Santo Domingo had well-established scouting programs that interested our young teens (Dakota at 14 and Tina, 13). Both the Girl Scout and Boy Scout troops sponsored activities almost every weekend and our lives filled up with preparations for ten-mile hikes and camping trips.
The scout leaders invited parents to participate in a few of the scouts' camping trips and some of the longer hikes. Our whole family went on the camping expedition to Saona Island.
From Voluntary Nomads, Part Six: Dominican Republic Dramas, Chapter 25:
A Dominican naval vessel carried us out to sea. I stood at the rail and drank in the fresh sea air, keeping my eye on the horizon and watching for signs of the island. At first it looked like a tiny bump. The hump grew as we approached and it appeared to sprout fronds like a chia pet when we came closer.
I expected the ship to deliver us to the beach where we would set up our tents in the forest of coconut palms. But no, our captain cut the engines and dropped anchor in deep water several hundred meters off shore.
I felt my heart rate rise as a small motorboat putt-putted toward us. I didn't want to believe that such a feeble scow was meant to be our ferry. We had twenty people and an enormous pile of camping gear to convey across an expanse of water that seemed to widen as we waited. How many trips? Who would go first?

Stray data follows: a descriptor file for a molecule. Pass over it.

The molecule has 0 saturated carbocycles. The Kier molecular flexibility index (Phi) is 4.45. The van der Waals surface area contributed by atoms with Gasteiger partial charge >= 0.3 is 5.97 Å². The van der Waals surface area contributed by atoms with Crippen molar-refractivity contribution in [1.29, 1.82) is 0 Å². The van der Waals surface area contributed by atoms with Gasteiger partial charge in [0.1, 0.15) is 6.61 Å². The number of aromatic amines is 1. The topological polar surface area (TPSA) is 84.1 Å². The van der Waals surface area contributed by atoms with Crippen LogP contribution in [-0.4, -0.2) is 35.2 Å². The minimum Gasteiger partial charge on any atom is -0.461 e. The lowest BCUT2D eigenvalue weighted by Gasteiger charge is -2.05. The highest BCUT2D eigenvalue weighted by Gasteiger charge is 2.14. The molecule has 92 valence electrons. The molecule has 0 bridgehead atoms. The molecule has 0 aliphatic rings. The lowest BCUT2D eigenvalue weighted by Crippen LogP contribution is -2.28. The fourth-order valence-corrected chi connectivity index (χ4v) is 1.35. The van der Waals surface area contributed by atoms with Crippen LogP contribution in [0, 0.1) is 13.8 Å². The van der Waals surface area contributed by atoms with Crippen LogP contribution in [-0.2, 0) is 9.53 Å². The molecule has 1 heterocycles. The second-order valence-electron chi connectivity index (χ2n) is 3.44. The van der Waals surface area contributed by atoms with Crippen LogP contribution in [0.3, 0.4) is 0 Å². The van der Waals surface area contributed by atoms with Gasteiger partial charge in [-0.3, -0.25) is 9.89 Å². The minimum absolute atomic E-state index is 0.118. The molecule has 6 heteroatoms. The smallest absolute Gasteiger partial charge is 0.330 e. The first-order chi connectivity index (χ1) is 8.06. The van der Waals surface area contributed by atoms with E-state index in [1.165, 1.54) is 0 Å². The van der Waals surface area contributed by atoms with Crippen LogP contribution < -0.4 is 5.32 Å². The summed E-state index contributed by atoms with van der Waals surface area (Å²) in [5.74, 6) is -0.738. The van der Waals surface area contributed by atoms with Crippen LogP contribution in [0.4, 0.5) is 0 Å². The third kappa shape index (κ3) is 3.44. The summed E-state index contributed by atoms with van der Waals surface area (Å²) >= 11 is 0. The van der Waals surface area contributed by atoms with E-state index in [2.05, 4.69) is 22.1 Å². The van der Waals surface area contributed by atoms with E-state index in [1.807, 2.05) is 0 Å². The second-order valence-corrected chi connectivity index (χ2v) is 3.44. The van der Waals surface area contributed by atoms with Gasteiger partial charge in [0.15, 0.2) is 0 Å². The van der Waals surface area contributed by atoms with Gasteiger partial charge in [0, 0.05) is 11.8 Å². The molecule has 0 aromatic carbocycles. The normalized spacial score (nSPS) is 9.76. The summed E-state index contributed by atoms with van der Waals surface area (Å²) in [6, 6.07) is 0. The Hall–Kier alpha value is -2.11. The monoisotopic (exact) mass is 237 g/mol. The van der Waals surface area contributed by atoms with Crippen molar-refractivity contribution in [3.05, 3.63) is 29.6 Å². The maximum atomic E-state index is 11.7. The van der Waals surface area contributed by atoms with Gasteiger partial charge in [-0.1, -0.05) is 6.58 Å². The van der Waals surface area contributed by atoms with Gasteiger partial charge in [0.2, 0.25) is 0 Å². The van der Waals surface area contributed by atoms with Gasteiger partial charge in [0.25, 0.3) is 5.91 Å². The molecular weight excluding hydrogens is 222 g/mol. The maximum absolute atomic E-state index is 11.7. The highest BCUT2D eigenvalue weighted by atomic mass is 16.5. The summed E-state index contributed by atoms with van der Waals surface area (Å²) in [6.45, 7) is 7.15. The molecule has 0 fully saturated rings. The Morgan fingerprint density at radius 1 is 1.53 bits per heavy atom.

The prospect of transfer from naval vessel to lowly tub terrified me. The waves were too high. The ship lurched one way as the scow sloughed in the opposite direction. To step across the gap required some of the same skills as tightrope walking. I gasped as each scout made the leap. When my turn came, I held my breath and threw myself across the void. I stumbled and flopped like a flounder into the Scout Master's lap. Everyone laughed at my graceless landing so I hammed it up a bit, high on adrenaline and the thrill of landing in the boat instead of in the ocean.
On shore, the leaders told us that the main danger on this expedition was falling coconuts. They shocked and amazed us with terrible tales about legendary fatal head conkings. I kept a wary eye on the fruit hanging high above us, although I wasn't sure if the warnings were serious or tongue-in-cheek. All of the scouting activities went on as planned, and no one in our party got bonked.
Only a month after that successful scouting adventure on Saona Island, I felt inspired to assist the Girl Scout leader with a beach camping trip. We drove out of Santo Domingo with two vanloads of girls and gear and found a perfect spot near the town of Bayahibe. The scouts pitched their tents and made a fire ring for the evening's campfire. Then I suggested a hike on the beach.
We flipped a coin. Heads, we go north; tails, to the south. The twenty-five centavo piece landed heads up. About fifteen minutes up the beach from our campsite, we found a long, shallow tide pool that begged to be explored. As the girls poked sea urchins and chased tiny tropical fish and combative crabs, I climbed a rocky outcrop to see what lay beyond.
I took one look and spun around at once. The beach beyond the rock barrier was crowded with people. Naked people. Unclothed male human beings. Birthday-suited men demonstrating mutual affection.
I clambered down the rocks and quietly urged my charges to return to camp to begin dinner preparations.
When we went beach combing the following day, I led the way without a coin toss. We headed south, the opposite direction of yesterday's exploration. ###
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